Quote of the Month

When love and skill work together, expect a miracle. John Ruskin

Friday, March 16, 2012

Worth The Wait

Our world runs on its own clock; picking and choosing what it will do when.  Over the years we humans have devised various calendars to plot the future and methods of determining the passage of time but when it comes right down to it, we are at the mercy of a rhythm beyond our control.  Debut author Julie Fogliano's tranquil telling of rebirth, And Then It's Spring (A Neal Porter Book, Roaring Book Press, February 14, 2012), illustrated by 2011 Caldecott Award Medal winning illustrator, Erin E. Stead, is a tribute to the rewards of patience.

First you have brown,
all around you have brown

The snow may be gone but  a bespectacled boy, his dog, pet turtle and an onlooking rabbit see no sign of new life as a few birds hang on dried-up cattails nearby.  As the days get warmer he and his companions haul pots, seeds, seed markers and garden tools in a red wagon to a plot of ground beyond the plowed fields surrounding his home.  Rain is needed and it comes, but there is still so much brown.

As a week passes the foursome watches, waits and plants some more.  As with  anyone who waits, the more time passes, hopefulness is replaced by worry.  But worry can be replaced too, by a stillness, a quiet necessary to feel the beat of the heart, the heart of the world around us.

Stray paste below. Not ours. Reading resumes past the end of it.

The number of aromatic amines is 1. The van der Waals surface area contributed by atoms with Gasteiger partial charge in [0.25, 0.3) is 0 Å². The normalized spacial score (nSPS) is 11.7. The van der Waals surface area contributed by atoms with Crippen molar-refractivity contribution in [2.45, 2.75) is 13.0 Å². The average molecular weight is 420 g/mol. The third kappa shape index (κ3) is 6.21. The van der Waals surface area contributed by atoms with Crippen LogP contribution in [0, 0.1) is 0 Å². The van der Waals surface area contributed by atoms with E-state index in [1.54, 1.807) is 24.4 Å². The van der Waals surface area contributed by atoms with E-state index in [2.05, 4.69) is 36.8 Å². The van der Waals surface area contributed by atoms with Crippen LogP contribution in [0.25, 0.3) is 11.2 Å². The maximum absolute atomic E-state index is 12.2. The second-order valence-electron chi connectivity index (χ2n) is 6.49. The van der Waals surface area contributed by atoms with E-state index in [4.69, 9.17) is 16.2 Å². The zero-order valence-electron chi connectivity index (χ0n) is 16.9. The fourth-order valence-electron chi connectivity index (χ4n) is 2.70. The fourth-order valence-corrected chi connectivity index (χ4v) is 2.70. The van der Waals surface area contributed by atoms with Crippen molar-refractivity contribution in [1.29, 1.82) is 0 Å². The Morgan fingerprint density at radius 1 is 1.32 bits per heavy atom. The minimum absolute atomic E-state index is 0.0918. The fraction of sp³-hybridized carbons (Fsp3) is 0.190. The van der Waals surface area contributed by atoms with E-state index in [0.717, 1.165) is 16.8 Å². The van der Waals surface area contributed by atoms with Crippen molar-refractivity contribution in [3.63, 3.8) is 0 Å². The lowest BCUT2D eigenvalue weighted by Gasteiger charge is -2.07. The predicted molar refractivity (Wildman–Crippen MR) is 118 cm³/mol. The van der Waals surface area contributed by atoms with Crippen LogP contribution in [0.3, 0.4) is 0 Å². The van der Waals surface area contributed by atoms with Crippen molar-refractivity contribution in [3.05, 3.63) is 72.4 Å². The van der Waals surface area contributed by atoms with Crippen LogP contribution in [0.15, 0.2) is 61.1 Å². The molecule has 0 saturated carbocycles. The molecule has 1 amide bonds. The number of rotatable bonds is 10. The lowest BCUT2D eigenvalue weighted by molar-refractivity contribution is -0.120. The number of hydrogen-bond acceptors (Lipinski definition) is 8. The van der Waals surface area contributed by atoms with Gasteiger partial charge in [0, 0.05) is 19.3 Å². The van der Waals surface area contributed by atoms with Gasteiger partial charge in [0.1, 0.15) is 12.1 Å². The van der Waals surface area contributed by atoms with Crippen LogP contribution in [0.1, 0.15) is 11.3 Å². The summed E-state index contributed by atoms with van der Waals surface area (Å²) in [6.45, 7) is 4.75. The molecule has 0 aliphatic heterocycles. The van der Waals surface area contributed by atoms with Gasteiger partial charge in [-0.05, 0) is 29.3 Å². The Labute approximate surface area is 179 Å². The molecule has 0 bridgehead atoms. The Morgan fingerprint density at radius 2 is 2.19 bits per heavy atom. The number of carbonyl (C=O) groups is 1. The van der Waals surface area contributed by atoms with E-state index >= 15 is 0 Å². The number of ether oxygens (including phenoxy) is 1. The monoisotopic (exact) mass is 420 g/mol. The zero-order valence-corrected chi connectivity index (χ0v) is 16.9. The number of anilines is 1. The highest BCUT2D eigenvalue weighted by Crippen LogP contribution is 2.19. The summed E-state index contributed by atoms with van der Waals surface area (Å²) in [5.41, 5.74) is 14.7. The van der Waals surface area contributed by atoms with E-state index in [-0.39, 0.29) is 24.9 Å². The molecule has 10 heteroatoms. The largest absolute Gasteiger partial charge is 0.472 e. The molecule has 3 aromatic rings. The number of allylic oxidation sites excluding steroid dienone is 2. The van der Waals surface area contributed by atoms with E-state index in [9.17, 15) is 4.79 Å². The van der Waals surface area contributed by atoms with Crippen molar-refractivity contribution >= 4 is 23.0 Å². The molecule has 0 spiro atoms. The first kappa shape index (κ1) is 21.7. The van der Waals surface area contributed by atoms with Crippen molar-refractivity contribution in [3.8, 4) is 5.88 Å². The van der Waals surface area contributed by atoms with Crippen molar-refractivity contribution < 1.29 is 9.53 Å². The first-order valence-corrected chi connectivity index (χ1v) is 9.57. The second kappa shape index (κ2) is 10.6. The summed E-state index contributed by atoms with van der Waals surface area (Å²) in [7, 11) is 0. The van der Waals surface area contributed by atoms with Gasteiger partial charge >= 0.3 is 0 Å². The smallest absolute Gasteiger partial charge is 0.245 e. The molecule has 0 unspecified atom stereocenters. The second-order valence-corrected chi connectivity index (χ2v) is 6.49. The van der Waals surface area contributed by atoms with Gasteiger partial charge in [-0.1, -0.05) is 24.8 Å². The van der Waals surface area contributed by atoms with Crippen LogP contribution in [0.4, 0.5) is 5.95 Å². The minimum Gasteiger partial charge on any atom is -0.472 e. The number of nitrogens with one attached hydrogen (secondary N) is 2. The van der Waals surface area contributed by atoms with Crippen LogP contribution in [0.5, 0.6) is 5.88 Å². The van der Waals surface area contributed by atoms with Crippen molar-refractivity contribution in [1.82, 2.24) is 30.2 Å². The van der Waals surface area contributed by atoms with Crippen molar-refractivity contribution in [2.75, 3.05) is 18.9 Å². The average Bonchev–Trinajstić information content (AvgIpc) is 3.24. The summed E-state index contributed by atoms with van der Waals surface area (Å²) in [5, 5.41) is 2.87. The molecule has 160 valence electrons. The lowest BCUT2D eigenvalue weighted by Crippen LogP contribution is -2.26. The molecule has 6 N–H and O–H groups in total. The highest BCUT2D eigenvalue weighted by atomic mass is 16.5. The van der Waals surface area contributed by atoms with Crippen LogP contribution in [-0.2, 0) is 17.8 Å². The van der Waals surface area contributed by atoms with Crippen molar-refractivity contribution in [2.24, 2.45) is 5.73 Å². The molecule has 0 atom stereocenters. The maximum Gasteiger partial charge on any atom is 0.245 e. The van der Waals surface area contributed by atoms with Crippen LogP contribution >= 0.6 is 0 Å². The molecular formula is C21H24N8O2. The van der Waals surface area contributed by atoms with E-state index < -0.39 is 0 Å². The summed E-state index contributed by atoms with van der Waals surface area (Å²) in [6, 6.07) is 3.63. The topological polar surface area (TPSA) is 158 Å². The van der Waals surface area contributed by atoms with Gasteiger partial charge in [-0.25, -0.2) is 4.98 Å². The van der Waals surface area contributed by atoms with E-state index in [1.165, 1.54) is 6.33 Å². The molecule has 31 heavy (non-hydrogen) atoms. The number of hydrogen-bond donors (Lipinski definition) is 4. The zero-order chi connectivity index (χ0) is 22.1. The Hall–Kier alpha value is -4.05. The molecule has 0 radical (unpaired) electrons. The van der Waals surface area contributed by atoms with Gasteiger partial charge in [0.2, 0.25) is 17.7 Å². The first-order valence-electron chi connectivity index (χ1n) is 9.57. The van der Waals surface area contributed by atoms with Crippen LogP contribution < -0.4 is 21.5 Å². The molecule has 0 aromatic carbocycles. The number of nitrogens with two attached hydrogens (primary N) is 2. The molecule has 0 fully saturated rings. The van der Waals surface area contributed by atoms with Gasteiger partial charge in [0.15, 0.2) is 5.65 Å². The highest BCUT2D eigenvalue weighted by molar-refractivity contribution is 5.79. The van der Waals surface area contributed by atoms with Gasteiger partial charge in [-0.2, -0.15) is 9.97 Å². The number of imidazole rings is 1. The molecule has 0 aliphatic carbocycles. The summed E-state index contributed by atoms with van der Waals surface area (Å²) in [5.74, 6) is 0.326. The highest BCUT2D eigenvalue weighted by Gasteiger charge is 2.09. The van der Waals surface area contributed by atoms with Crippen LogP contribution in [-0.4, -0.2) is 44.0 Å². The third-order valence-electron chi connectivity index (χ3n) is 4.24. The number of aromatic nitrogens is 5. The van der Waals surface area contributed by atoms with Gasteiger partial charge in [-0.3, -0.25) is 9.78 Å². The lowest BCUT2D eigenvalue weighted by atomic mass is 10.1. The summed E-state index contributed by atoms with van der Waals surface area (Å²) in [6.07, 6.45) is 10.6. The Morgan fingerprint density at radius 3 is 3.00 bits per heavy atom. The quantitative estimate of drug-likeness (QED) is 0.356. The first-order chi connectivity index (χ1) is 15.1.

Week after week of expectant observation leads to activities in preparation for the arrival, the arrival of a new season.  When one least expects the anticipated event, it can pleasantly surprise.  The right combination makes all the difference.  The all around is no longer brown but green.

Julie Fogliano's beautiful ode to a boy's trust in the fruits of his endeavors is told using peaceful prose with a hint of fancy.  Initially her narrative goes from brown to seeds to a wish for rain; a single word choice reflective of her command of language used throughout.  Her passage about the bears depicts the musings of a boy whose imagination is stretching for an answer; their lack of reading skills might be an explanation.  Even without the accompanying illustration the image conjured by her words at this point, as well as others, is a delightful daydream.

Using woodblock printing techniques and pencil pictures  Erin E. Stead colors in a world where readers will long to linger.  At each reading new details will reveal themselves; the turtle wearing a red ski cap as does the boy, as the weeks progress the smoke from the house's chimney decreases until it disappears, the dog's hole (a resting place for his bone) holds a marker picturing a bone or the rabbit standing on a smaller clay pot to peer into a larger version.   Readers are endeared to the boy and his companions by the delicate depiction of each. 

The book's jacket and cover foreshadow the events found in the story as do the endpapers' colors; front endpapers are a smoky blue-green and the back endpapers are a brighter, darker hue of the same color.  Earthy blues, browns, greens, some blue and those red highlights ( the boy's home, the umbrella, the winter clothing) are softly outlined.   Clouds in the background accentuate the characters, their activities and the landscape while unifying. 

The winsome words penned by Julie Fogliano for And Then It's Spring even without the pictures are lovely, a mind melody.  The illustrations painstakingly created by Erin E. Stead need no words telling a story, And Then It's Spring happens on their own.  Together the result is in a word...stunning.  To view interior images please visit the publisher's website.

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